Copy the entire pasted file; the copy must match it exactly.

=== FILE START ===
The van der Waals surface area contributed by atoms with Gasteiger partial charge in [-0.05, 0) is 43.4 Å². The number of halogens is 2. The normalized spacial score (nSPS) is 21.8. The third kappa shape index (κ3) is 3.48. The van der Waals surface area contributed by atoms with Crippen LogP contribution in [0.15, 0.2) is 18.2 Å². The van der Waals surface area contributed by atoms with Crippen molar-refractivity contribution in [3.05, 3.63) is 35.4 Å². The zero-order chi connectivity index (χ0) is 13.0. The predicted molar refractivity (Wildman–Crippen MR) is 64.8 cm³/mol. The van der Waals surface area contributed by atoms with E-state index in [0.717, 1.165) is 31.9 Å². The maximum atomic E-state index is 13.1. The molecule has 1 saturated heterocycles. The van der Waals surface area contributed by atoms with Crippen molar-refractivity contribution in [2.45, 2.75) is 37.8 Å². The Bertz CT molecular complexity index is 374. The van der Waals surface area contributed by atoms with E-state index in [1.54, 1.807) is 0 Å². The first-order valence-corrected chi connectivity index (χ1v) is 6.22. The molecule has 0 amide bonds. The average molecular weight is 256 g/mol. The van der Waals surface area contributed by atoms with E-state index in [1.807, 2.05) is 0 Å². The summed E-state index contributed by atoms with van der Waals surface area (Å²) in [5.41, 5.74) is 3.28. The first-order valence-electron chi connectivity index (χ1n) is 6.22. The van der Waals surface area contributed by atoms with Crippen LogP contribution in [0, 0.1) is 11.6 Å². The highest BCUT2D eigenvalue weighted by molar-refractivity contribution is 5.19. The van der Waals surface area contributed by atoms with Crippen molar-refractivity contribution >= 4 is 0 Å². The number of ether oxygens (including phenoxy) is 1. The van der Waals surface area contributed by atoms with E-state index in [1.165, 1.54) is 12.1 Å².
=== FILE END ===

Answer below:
The van der Waals surface area contributed by atoms with Gasteiger partial charge in [-0.05, 0) is 43.4 Å². The number of halogens is 2. The normalized spacial score (nSPS) is 21.8. The third kappa shape index (κ3) is 3.48. The van der Waals surface area contributed by atoms with Crippen LogP contribution in [0.15, 0.2) is 18.2 Å². The van der Waals surface area contributed by atoms with Crippen molar-refractivity contribution in [3.05, 3.63) is 35.4 Å². The zero-order chi connectivity index (χ0) is 13.0. The predicted molar refractivity (Wildman–Crippen MR) is 64.8 cm³/mol. The van der Waals surface area contributed by atoms with E-state index in [0.717, 1.165) is 31.9 Å². The maximum atomic E-state index is 13.1. The molecule has 1 saturated heterocycles. The van der Waals surface area contributed by atoms with Crippen molar-refractivity contribution in [2.45, 2.75) is 37.8 Å². The Bertz CT molecular complexity index is 374. The van der Waals surface area contributed by atoms with E-state index in [1.54, 1.807) is 0 Å². The first-order valence-corrected chi connectivity index (χ1v) is 6.22. The molecule has 0 amide bonds. The average molecular weight is 256 g/mol. The van der Waals surface area contributed by atoms with E-state index in [1.807, 2.05) is 0 Å². The summed E-state index contributed by atoms with van der Waals surface area (Å²) in [5.41, 5.74) is 3.28. The first-order valence-electron chi connectivity index (χ1n) is 6.22. The van der Waals surface area contributed by atoms with Crippen LogP contribution in [0, 0.1) is 11.6 Å². The highest BCUT2D eigenvalue weighted by molar-refractivity contribution is 5.19. The van der Waals surface area contributed by atoms with Crippen molar-refractivity contribution >= 4 is 0 Å². The number of ether oxygens (including phenoxy) is 1. The van der Waals surface area contributed by atoms with E-state index in [1.165, 1.54) is 12.1 Å².